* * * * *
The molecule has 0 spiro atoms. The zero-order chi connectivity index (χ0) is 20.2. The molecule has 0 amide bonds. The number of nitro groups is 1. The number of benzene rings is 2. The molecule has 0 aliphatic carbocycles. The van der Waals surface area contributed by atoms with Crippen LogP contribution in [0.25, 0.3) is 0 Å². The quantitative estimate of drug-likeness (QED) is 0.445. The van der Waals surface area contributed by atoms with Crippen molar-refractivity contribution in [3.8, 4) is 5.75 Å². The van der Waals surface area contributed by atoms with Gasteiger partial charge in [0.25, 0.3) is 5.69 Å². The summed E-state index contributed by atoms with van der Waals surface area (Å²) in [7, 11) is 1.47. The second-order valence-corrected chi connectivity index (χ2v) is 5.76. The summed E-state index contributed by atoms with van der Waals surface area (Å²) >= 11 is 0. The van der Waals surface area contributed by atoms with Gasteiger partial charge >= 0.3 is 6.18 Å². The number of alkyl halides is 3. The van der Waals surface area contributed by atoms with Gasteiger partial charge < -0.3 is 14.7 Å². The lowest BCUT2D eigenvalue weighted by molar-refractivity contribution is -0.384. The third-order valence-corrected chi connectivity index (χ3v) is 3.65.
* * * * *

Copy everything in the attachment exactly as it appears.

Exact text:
The molecule has 0 spiro atoms. The zero-order chi connectivity index (χ0) is 20.2. The molecule has 0 amide bonds. The number of nitro groups is 1. The number of benzene rings is 2. The molecule has 0 aliphatic carbocycles. The van der Waals surface area contributed by atoms with Crippen LogP contribution in [0.25, 0.3) is 0 Å². The quantitative estimate of drug-likeness (QED) is 0.445. The van der Waals surface area contributed by atoms with Crippen molar-refractivity contribution in [3.8, 4) is 5.75 Å². The van der Waals surface area contributed by atoms with Gasteiger partial charge in [0.25, 0.3) is 5.69 Å². The summed E-state index contributed by atoms with van der Waals surface area (Å²) in [7, 11) is 1.47. The second-order valence-corrected chi connectivity index (χ2v) is 5.76. The summed E-state index contributed by atoms with van der Waals surface area (Å²) >= 11 is 0. The van der Waals surface area contributed by atoms with Gasteiger partial charge >= 0.3 is 6.18 Å². The number of alkyl halides is 3. The van der Waals surface area contributed by atoms with Gasteiger partial charge < -0.3 is 14.7 Å². The lowest BCUT2D eigenvalue weighted by molar-refractivity contribution is -0.384. The third-order valence-corrected chi connectivity index (χ3v) is 3.65.